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Utilities & Environmental

The UK energy market

By 31st March 2014April 4th, 2019No Comments

Lee Freeman

Posted by: Lee Freeman

As you read this I will probably be enjoying one of the proudest moments of my life for the second time in the last 7 months or so, by walking one of my daughters down the aisle and giving her away to her new husband. Whilst up early this morning putting the final touches to the masterpiece that is my father of the bride speech, there was yet another segment on the BBC breakfast show about energy prices. Well now I have decided to add my two penny’s worth to the debate about the UK energy market.

In my mind it is simple, it is simply a case of supply and demand. It costs an awful lot of money to bring the energy to businesses and consumers across the UK and for that the energy companies need to be remunerated. Is the level of remuneration fair? Well that may well be for the competition enquiry to decide that was announced last week. Interestingly even the energy companies welcomed this step, as they believe that it will remove the uncertainty in the market since Ed Milliband’s famous promise last year to freeze energy prices for a period should Labour win the next general election.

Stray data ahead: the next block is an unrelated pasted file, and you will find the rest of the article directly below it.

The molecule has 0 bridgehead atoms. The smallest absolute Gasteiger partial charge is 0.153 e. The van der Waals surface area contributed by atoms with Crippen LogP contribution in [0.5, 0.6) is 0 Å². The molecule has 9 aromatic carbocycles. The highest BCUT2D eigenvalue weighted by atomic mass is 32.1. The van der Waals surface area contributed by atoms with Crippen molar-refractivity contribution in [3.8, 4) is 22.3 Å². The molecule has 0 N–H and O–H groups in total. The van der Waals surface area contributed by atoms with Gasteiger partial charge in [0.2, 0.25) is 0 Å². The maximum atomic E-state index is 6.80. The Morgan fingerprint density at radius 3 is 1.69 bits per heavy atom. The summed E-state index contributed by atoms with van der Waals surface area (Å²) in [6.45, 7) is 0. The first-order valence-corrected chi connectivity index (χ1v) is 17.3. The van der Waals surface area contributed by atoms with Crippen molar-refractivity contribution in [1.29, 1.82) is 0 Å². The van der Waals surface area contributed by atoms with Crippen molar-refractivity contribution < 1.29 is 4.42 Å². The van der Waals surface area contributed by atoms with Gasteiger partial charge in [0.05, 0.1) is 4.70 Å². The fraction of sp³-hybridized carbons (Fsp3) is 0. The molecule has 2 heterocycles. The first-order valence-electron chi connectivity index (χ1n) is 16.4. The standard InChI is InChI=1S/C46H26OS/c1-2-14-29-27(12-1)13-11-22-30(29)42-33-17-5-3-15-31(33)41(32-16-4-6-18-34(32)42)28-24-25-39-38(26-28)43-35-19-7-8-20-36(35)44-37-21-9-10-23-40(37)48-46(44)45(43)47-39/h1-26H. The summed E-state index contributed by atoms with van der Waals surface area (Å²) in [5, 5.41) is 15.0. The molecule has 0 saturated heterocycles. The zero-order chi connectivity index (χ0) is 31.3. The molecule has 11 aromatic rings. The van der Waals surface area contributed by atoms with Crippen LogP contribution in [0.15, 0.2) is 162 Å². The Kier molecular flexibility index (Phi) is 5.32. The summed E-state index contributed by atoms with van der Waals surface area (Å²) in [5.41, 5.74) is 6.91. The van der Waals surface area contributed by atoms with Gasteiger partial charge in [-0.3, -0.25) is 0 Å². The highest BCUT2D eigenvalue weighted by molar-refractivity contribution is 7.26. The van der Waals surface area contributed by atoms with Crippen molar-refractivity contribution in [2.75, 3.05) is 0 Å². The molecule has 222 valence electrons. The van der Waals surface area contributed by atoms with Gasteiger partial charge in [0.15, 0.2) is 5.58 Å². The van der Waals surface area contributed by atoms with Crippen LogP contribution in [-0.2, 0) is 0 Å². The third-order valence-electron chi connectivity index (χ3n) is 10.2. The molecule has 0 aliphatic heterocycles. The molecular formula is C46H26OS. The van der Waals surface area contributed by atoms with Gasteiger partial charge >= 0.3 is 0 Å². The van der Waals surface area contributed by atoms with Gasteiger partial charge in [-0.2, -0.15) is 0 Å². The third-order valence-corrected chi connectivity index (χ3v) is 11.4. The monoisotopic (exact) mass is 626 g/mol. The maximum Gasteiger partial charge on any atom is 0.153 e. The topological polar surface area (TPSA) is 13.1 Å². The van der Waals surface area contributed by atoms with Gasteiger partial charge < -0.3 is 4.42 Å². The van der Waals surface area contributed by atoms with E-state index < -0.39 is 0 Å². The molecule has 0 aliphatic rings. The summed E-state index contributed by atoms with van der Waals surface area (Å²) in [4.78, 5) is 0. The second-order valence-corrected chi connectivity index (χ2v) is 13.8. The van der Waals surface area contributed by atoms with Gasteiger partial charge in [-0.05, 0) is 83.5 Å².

So why all the furore about energy prices. Yes the energy companies have not helped themselves historically with confusing contractual terms and headline price increases of up to 10% and over, but what actually goes into making up the energy price. Well it is far more confusing than you may imagine. A recent presentation at an Auditel regional meeting by Scottish and Southern Energy showed us just how complex the market actually is. I will not bore you with the whole presentation but will just list a few of the constituent elements of the actual energy price that you and I or a business pays as the end user.

  • Wholesale Market Price
  • ROC
  • BSUoS
  • RCRC
  • Elexon charges
  • Imbalance charges

The above just makes up the seed prices for energy.  On top of that there are additional charges for:

  • Losses and use of system costs
  • Balancing and settlement charges
  • Feed in tariffs
  • Commission and margins

Overall I think I counted over 20 individual elements that make up the final per KWH cost to the end user, and there are probably lots more. Now I am not defending the energy companies necessarily, I am sure other industries have similar complex markets, but it does appear that certain people are trying to simplify something that is quite complex for their own benefit.

Slightly more worrying however was the recent report stating that there is £204m of cash held by the energy companies which should be returned to businesses, which has arisen due to overcharges etc. Rather than tying the companies down in more regulation making them return this cash should be a higher priority.

Right time for a glass of champagne now.